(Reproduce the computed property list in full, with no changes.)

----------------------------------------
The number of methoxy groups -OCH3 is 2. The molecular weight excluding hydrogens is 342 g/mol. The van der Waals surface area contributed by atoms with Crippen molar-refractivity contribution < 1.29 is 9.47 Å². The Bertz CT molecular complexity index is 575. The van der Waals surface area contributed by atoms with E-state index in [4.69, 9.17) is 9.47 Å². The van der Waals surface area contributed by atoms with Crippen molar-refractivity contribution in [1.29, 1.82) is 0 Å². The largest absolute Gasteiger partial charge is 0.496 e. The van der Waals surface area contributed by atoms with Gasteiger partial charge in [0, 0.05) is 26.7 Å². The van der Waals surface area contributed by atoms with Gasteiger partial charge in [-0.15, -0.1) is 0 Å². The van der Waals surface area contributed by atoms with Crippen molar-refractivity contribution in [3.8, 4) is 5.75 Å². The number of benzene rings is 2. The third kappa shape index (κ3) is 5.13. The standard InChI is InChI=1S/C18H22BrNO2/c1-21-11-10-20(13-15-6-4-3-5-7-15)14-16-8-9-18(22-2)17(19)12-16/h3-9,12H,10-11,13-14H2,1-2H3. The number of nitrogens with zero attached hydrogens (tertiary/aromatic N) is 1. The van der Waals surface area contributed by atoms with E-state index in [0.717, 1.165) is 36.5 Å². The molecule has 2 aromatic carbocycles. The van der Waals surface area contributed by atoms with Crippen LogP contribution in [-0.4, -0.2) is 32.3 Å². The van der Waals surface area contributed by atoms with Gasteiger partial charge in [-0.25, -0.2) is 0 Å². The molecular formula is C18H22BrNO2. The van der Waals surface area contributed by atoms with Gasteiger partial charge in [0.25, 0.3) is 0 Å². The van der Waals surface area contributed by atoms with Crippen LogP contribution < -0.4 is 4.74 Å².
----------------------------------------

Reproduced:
The number of methoxy groups -OCH3 is 2. The molecular weight excluding hydrogens is 342 g/mol. The van der Waals surface area contributed by atoms with Crippen molar-refractivity contribution < 1.29 is 9.47 Å². The Bertz CT molecular complexity index is 575. The van der Waals surface area contributed by atoms with E-state index in [4.69, 9.17) is 9.47 Å². The van der Waals surface area contributed by atoms with Crippen molar-refractivity contribution in [1.29, 1.82) is 0 Å². The largest absolute Gasteiger partial charge is 0.496 e. The van der Waals surface area contributed by atoms with Gasteiger partial charge in [0, 0.05) is 26.7 Å². The van der Waals surface area contributed by atoms with Gasteiger partial charge in [-0.15, -0.1) is 0 Å². The van der Waals surface area contributed by atoms with Crippen molar-refractivity contribution in [3.8, 4) is 5.75 Å². The number of benzene rings is 2. The third kappa shape index (κ3) is 5.13. The standard InChI is InChI=1S/C18H22BrNO2/c1-21-11-10-20(13-15-6-4-3-5-7-15)14-16-8-9-18(22-2)17(19)12-16/h3-9,12H,10-11,13-14H2,1-2H3. The number of nitrogens with zero attached hydrogens (tertiary/aromatic N) is 1. The van der Waals surface area contributed by atoms with E-state index in [0.717, 1.165) is 36.5 Å². The molecule has 2 aromatic carbocycles. The van der Waals surface area contributed by atoms with Crippen LogP contribution in [-0.4, -0.2) is 32.3 Å². The van der Waals surface area contributed by atoms with Gasteiger partial charge in [-0.25, -0.2) is 0 Å². The molecular formula is C18H22BrNO2. The van der Waals surface area contributed by atoms with Gasteiger partial charge in [0.25, 0.3) is 0 Å². The van der Waals surface area contributed by atoms with Crippen LogP contribution < -0.4 is 4.74 Å².